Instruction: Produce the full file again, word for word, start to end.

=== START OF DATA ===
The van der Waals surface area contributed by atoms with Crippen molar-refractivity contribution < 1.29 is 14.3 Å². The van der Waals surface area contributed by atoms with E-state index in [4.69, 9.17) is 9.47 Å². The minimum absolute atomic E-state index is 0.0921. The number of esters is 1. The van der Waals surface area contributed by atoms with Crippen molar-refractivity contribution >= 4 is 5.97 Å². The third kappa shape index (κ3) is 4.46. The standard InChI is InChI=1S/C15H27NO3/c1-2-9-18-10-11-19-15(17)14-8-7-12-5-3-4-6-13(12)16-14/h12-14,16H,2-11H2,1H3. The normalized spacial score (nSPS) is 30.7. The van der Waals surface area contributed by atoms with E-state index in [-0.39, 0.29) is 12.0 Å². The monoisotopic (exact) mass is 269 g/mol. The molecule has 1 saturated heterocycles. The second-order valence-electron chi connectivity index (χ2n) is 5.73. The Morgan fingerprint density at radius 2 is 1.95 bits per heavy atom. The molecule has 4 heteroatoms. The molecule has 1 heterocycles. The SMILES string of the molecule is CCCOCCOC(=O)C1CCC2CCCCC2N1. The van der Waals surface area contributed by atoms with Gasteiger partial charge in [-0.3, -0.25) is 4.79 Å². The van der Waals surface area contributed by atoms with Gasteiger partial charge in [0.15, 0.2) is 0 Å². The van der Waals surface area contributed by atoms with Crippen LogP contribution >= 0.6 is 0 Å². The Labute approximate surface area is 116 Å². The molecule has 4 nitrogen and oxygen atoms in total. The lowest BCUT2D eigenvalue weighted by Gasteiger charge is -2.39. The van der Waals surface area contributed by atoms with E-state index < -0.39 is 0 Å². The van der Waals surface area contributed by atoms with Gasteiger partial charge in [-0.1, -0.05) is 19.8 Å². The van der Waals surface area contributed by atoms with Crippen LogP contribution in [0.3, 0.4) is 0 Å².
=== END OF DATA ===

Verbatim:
The van der Waals surface area contributed by atoms with Crippen molar-refractivity contribution < 1.29 is 14.3 Å². The van der Waals surface area contributed by atoms with E-state index in [4.69, 9.17) is 9.47 Å². The minimum absolute atomic E-state index is 0.0921. The number of esters is 1. The van der Waals surface area contributed by atoms with Crippen molar-refractivity contribution >= 4 is 5.97 Å². The third kappa shape index (κ3) is 4.46. The standard InChI is InChI=1S/C15H27NO3/c1-2-9-18-10-11-19-15(17)14-8-7-12-5-3-4-6-13(12)16-14/h12-14,16H,2-11H2,1H3. The normalized spacial score (nSPS) is 30.7. The van der Waals surface area contributed by atoms with E-state index in [-0.39, 0.29) is 12.0 Å². The monoisotopic (exact) mass is 269 g/mol. The molecule has 1 saturated heterocycles. The second-order valence-electron chi connectivity index (χ2n) is 5.73. The Morgan fingerprint density at radius 2 is 1.95 bits per heavy atom. The molecule has 4 heteroatoms. The molecule has 1 heterocycles. The SMILES string of the molecule is CCCOCCOC(=O)C1CCC2CCCCC2N1. The van der Waals surface area contributed by atoms with Gasteiger partial charge in [-0.3, -0.25) is 4.79 Å². The van der Waals surface area contributed by atoms with Gasteiger partial charge in [0.15, 0.2) is 0 Å². The van der Waals surface area contributed by atoms with Crippen LogP contribution >= 0.6 is 0 Å². The Labute approximate surface area is 116 Å². The molecule has 4 nitrogen and oxygen atoms in total. The lowest BCUT2D eigenvalue weighted by Gasteiger charge is -2.39. The van der Waals surface area contributed by atoms with E-state index < -0.39 is 0 Å². The van der Waals surface area contributed by atoms with Gasteiger partial charge in [-0.1, -0.05) is 19.8 Å². The van der Waals surface area contributed by atoms with Crippen LogP contribution in [0.3, 0.4) is 0 Å².